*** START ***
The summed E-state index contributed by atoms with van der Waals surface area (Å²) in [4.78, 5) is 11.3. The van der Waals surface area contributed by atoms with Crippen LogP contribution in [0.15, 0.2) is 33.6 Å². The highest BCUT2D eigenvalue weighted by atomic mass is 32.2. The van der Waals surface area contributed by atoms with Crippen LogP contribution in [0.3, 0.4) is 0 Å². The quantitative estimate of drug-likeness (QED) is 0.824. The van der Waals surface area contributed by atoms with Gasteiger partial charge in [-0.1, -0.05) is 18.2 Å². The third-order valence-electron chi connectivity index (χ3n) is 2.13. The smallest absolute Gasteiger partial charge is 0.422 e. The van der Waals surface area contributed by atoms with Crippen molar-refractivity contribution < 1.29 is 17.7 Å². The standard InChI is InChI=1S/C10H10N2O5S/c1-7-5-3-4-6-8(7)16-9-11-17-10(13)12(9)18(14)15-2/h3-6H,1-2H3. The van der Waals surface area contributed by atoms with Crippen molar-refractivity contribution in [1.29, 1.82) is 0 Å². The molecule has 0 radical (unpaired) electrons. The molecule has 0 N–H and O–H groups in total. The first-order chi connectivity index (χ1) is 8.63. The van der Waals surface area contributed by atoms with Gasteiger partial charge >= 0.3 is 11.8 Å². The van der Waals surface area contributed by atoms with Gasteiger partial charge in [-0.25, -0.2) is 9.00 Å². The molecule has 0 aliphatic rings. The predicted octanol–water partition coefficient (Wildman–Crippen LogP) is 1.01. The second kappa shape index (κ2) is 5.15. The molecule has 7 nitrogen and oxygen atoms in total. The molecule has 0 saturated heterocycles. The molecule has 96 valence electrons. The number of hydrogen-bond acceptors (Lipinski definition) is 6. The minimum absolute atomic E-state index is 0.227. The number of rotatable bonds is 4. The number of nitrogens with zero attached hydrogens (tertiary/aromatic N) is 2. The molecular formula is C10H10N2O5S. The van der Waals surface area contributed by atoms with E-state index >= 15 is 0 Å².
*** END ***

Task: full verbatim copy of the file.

The summed E-state index contributed by atoms with van der Waals surface area (Å²) in [4.78, 5) is 11.3. The van der Waals surface area contributed by atoms with Crippen LogP contribution in [0.15, 0.2) is 33.6 Å². The highest BCUT2D eigenvalue weighted by atomic mass is 32.2. The van der Waals surface area contributed by atoms with Crippen LogP contribution in [0.3, 0.4) is 0 Å². The quantitative estimate of drug-likeness (QED) is 0.824. The van der Waals surface area contributed by atoms with Gasteiger partial charge in [-0.1, -0.05) is 18.2 Å². The third-order valence-electron chi connectivity index (χ3n) is 2.13. The smallest absolute Gasteiger partial charge is 0.422 e. The van der Waals surface area contributed by atoms with Crippen molar-refractivity contribution < 1.29 is 17.7 Å². The standard InChI is InChI=1S/C10H10N2O5S/c1-7-5-3-4-6-8(7)16-9-11-17-10(13)12(9)18(14)15-2/h3-6H,1-2H3. The van der Waals surface area contributed by atoms with Crippen molar-refractivity contribution in [1.29, 1.82) is 0 Å². The molecule has 0 radical (unpaired) electrons. The molecule has 0 N–H and O–H groups in total. The first-order chi connectivity index (χ1) is 8.63. The van der Waals surface area contributed by atoms with Gasteiger partial charge >= 0.3 is 11.8 Å². The van der Waals surface area contributed by atoms with Gasteiger partial charge in [-0.25, -0.2) is 9.00 Å². The molecule has 0 aliphatic rings. The predicted octanol–water partition coefficient (Wildman–Crippen LogP) is 1.01. The second kappa shape index (κ2) is 5.15. The molecule has 7 nitrogen and oxygen atoms in total. The molecule has 0 saturated heterocycles. The molecule has 96 valence electrons. The number of hydrogen-bond acceptors (Lipinski definition) is 6. The minimum absolute atomic E-state index is 0.227. The number of rotatable bonds is 4. The number of nitrogens with zero attached hydrogens (tertiary/aromatic N) is 2. The molecular formula is C10H10N2O5S. The van der Waals surface area contributed by atoms with E-state index >= 15 is 0 Å².